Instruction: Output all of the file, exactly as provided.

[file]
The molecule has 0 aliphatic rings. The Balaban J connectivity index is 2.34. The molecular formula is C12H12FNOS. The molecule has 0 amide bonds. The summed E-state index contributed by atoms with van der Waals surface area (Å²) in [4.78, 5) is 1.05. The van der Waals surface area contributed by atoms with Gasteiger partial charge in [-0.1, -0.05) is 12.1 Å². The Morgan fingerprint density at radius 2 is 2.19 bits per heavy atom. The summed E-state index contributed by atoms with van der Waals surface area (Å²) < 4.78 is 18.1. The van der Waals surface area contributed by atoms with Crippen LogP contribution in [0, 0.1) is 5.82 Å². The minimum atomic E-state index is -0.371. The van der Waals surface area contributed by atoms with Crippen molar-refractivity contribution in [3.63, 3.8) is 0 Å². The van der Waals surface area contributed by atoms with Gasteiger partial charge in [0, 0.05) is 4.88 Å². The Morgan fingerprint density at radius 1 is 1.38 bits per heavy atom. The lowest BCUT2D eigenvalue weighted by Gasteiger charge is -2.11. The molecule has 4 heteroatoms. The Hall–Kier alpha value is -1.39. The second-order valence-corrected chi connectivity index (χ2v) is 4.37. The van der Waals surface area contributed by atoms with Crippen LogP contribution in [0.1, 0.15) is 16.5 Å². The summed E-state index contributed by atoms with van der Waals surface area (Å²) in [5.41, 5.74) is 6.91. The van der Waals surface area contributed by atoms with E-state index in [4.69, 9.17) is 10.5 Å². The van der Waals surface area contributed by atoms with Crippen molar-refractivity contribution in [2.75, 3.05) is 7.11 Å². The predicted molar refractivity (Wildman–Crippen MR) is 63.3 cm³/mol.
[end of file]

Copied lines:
The molecule has 0 aliphatic rings. The Balaban J connectivity index is 2.34. The molecular formula is C12H12FNOS. The molecule has 0 amide bonds. The summed E-state index contributed by atoms with van der Waals surface area (Å²) in [4.78, 5) is 1.05. The van der Waals surface area contributed by atoms with Gasteiger partial charge in [-0.1, -0.05) is 12.1 Å². The Morgan fingerprint density at radius 2 is 2.19 bits per heavy atom. The summed E-state index contributed by atoms with van der Waals surface area (Å²) < 4.78 is 18.1. The van der Waals surface area contributed by atoms with Crippen LogP contribution in [0, 0.1) is 5.82 Å². The minimum atomic E-state index is -0.371. The van der Waals surface area contributed by atoms with Crippen molar-refractivity contribution in [3.63, 3.8) is 0 Å². The van der Waals surface area contributed by atoms with Gasteiger partial charge in [0, 0.05) is 4.88 Å². The Morgan fingerprint density at radius 1 is 1.38 bits per heavy atom. The lowest BCUT2D eigenvalue weighted by Gasteiger charge is -2.11. The molecule has 4 heteroatoms. The Hall–Kier alpha value is -1.39. The second-order valence-corrected chi connectivity index (χ2v) is 4.37. The van der Waals surface area contributed by atoms with Crippen LogP contribution in [0.1, 0.15) is 16.5 Å². The summed E-state index contributed by atoms with van der Waals surface area (Å²) in [5.41, 5.74) is 6.91. The van der Waals surface area contributed by atoms with E-state index in [4.69, 9.17) is 10.5 Å². The van der Waals surface area contributed by atoms with Crippen molar-refractivity contribution in [2.75, 3.05) is 7.11 Å². The predicted molar refractivity (Wildman–Crippen MR) is 63.3 cm³/mol.